Echo Nebraska and Coldwater Road, Roxy Cabaret, Saturday, June 16. Tickets: $10 Doors: 7 p.m., 19+.
They were a blank canvas.
In the music video for “Hey, Allison,” the first single put out by Vancouver-based folk-rock outfit Echo Nebraska back in 2014, the band comes into focus wearing all white clothing as a warm acoustic sound builds to an anthemic crescendo around them.
“Hey, Allison, where were you hiding? Have all your dreams run dry? And why?” croons singer Devan Christodoulou. But by the video’s end, the band is drenched in colourful strokes of paint dished out by an enthusiastic young woman. Maybe Allison’s dreams haven’t run dry after all?
That interplay between the pain of loss and the power of life affirming positivity builds to a headway on Echo Nebraska’s new album, Hold Up to the Fire, their second release and first full-length record.
“On this tour it’s been a little different because we played a variety of shows. We’ve played some theatres, we’ve played cafés, we’ve played house concerts, we’ve done bars,” explains band co-founder and multi-instrumentalist Andy Schichter. “For the most part, people are really dancing to some of the songs. It’s nice to see people get up there and tap their feet and move.”
Hold Up was released June 1. The band’s playing their hometown gig at the Roxy in Vancouver on Saturday.
And while the band’s ecstatic over how the record’s turned out, building upon their penchant for soulful acoustic songs with melodic pop chops, the album was born from a place of pain, Schichter explains.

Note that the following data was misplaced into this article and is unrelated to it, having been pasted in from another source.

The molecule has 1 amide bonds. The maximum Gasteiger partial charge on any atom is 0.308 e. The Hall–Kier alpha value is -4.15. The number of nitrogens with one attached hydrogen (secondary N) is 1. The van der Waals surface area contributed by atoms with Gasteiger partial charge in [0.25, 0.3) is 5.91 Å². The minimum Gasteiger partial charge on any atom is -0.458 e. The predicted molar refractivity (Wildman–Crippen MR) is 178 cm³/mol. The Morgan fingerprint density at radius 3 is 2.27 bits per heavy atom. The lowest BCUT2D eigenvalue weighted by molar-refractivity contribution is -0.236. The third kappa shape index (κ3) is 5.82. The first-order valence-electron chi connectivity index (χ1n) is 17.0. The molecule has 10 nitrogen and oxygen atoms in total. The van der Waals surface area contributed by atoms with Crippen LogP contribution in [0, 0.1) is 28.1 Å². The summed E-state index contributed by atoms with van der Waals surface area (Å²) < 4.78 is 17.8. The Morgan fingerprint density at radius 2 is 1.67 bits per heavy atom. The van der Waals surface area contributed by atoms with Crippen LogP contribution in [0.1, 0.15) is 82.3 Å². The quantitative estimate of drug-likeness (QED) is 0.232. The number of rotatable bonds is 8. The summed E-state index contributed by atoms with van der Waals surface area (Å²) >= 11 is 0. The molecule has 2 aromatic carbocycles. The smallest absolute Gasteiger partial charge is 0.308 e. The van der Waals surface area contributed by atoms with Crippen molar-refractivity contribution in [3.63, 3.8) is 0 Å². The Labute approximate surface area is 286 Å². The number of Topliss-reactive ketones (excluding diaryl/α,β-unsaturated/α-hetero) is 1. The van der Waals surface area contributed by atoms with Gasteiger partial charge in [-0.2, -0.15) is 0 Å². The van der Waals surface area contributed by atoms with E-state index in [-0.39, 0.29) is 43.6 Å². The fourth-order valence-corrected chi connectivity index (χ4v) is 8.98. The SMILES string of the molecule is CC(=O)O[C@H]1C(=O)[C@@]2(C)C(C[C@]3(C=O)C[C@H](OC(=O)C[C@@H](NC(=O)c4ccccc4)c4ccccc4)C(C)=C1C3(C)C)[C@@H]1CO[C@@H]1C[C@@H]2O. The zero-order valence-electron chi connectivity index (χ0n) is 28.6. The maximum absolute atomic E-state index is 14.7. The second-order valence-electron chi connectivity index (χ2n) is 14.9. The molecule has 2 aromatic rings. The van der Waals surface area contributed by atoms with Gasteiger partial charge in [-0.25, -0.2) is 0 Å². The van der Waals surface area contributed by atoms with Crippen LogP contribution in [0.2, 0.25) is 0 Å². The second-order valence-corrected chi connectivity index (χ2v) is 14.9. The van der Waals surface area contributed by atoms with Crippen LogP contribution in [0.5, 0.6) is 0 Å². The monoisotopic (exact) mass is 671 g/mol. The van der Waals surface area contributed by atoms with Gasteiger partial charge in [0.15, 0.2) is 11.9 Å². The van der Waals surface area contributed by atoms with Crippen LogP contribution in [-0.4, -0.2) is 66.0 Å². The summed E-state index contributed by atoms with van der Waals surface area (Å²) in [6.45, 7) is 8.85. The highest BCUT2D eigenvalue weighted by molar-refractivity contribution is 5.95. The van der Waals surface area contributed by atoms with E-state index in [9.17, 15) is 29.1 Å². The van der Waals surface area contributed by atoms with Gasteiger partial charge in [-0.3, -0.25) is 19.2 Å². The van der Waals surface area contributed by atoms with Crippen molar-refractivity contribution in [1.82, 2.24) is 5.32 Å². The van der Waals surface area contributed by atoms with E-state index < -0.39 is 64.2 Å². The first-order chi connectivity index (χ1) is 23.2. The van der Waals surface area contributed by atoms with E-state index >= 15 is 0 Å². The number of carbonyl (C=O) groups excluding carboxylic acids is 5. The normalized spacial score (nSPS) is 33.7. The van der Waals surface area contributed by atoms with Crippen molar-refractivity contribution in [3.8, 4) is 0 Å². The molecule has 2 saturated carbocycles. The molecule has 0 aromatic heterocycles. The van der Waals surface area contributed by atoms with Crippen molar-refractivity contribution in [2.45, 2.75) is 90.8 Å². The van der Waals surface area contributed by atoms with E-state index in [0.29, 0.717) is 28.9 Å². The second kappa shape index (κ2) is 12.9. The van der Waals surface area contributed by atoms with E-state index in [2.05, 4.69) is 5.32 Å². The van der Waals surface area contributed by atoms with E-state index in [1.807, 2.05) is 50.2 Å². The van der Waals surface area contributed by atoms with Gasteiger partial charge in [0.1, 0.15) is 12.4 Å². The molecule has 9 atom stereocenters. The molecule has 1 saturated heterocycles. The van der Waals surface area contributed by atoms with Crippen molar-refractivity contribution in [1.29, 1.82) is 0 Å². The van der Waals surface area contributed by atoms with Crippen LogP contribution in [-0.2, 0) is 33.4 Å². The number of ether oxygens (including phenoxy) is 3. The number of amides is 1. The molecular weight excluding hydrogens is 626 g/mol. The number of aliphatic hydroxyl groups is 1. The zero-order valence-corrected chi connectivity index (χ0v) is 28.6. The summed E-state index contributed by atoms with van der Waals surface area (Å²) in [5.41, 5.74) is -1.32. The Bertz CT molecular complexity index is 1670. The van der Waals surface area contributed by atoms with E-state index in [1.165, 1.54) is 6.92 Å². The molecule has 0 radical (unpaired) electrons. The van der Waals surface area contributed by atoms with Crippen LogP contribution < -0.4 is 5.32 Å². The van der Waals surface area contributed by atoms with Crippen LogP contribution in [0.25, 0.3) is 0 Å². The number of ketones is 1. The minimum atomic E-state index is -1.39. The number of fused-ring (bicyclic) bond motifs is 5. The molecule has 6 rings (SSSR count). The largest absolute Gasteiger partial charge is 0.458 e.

“It was definitely a bit strange not having Gunn part of the album,” he says, referring to the band’s friend and founding member, bassist Gunn Park, who passed away after a brief battle with cancer in 2016. “It was a little strange not having him there in the studio every day.”
Echo Nebraska started five years ago after Schichter moved to Vancouver and connected with songwriter Christodoulou and Park.
Schichter was assisting on a record that the pair were putting out with their other band, the alt-rock project Amber Hills. While helping produce the record, Schichter observed that Christodoulou would often tinker with some acoustic songs in the back of the studio.
“I just invited him over one day to start demoing some songs – thought maybe I’d get to produce a solo record for him,” Schichter recalls.
But that part never materialized, and a year and a half later the trio decided to form their own band. They quickly got to work on an EP, 2015’s Send the Ships, and made the aforementioned music video for “Hey, Allison” that garnered the band quick success.
“A week later CBC Music – it was on their list of Best New Music Videos for that month. That was shocking,” Schichter says.
The band toured across Canada for the next few years, returning to record the new album with “clear minds” focused on channeling the loss of Park in a positive direction.
“We knew all the songs that were going to go on the record. … It was almost two full months of every single day,” Schichter says, adding that their performances at Canadian Music Week in Toronto last year added to the band’s busy schedule but helped sharpen their musical tools when it came time to record.
Asked to choose a favourite song on Hold Up, Schichter goes with “Leave the Lights On,” citing the track’s infectious melody and catchy chorus.
“I think it’s just a lot of heart and soul on that song. I think everyone’s playing great on that track,” he says.
But perhaps the emotional centre of the album is on the title track that pays direct homage to Park, written by Christodoulou after visiting him in hospital towards the end of his battle with cancer.
“That song was 100 per cent written for him. I believe ‘Gravity’ is about loss as well. ‘Follow Me’ is about overcoming hardships. (But) ‘Hold Up to the Fire’ is the big one because that was specifically written for him,” Schichter explains.
“Hopefully we made him proud with the album.”